West Highland Terrier Health Concerns [12 Common Westie Health Problems]


TerrierOwner.com is reader-supported. If you buy a product through a link on our site, we may earn an affiliate commission at no additional cost to you.

Ultimate Terrier Owner Giveaway: We are giving away over $200 in prizes to one lucky terrier owner! Enter here for your chance to win.

Editor’s note: This article has been reviewed for accuracy by Dr. Sara Ochoa, DVM. Dr. Ochoa is a graduate of St. George’s University with a Doctorate in Veterinary Medicine.

West Highland White Terriers are one of the most popular dog breeds in the world. They are known for their independent nature and spunky personality. Westies are generally a healthy breed, but like all breeds they are prone to certain health issues.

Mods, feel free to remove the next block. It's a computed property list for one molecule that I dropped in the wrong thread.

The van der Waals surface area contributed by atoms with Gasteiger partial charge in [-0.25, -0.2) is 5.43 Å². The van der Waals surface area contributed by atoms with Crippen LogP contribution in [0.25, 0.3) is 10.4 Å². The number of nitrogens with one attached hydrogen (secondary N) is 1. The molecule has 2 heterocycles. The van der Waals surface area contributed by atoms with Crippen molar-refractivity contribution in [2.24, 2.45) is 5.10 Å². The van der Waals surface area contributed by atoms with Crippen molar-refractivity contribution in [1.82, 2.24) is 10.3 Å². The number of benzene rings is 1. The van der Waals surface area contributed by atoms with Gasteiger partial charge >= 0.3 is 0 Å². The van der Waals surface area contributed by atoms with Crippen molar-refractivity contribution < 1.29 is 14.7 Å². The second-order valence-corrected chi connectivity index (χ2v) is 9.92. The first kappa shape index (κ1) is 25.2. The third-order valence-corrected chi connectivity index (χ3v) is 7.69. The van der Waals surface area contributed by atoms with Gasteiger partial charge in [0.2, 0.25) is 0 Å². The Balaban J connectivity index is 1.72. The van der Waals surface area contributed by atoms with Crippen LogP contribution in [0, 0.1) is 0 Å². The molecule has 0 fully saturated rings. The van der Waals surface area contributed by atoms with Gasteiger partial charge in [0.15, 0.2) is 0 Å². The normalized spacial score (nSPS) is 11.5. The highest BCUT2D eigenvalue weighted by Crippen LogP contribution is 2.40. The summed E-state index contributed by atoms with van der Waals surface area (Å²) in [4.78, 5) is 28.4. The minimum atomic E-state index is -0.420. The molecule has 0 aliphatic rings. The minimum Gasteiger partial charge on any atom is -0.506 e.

In this blog post, I’ll go over the 12 most common Westie health problems you should be aware of as a Westie owner.

  1. Allergies
  2. Seborrhea Skin Condition
  3. Dental Crowding
  4. Otitis Externa Ear Infection
  5. Obesity
  6. Sensitive Stomach
  7. Joint Problems
  8. White Shaker Dog Syndrome
  9. Pulmonary Fibrosis
  10. Keratoconjunctivitis sicca (KCS) Dry Eye Syndrome
  11. Cataracts
  12. Small Dog Syndrome

1. Allergies

The most common West Highland Terrier health concern is allergies. Allergies can be caused by a number of things, including environmental factors such as pollen or dust, or they can be caused by food sensitivities.

If your Westie is scratching a lot, has red and irritated skin, or is having digestive problems, it may be time to see the vet to rule out allergies.

2. Seborrhea Skin Condition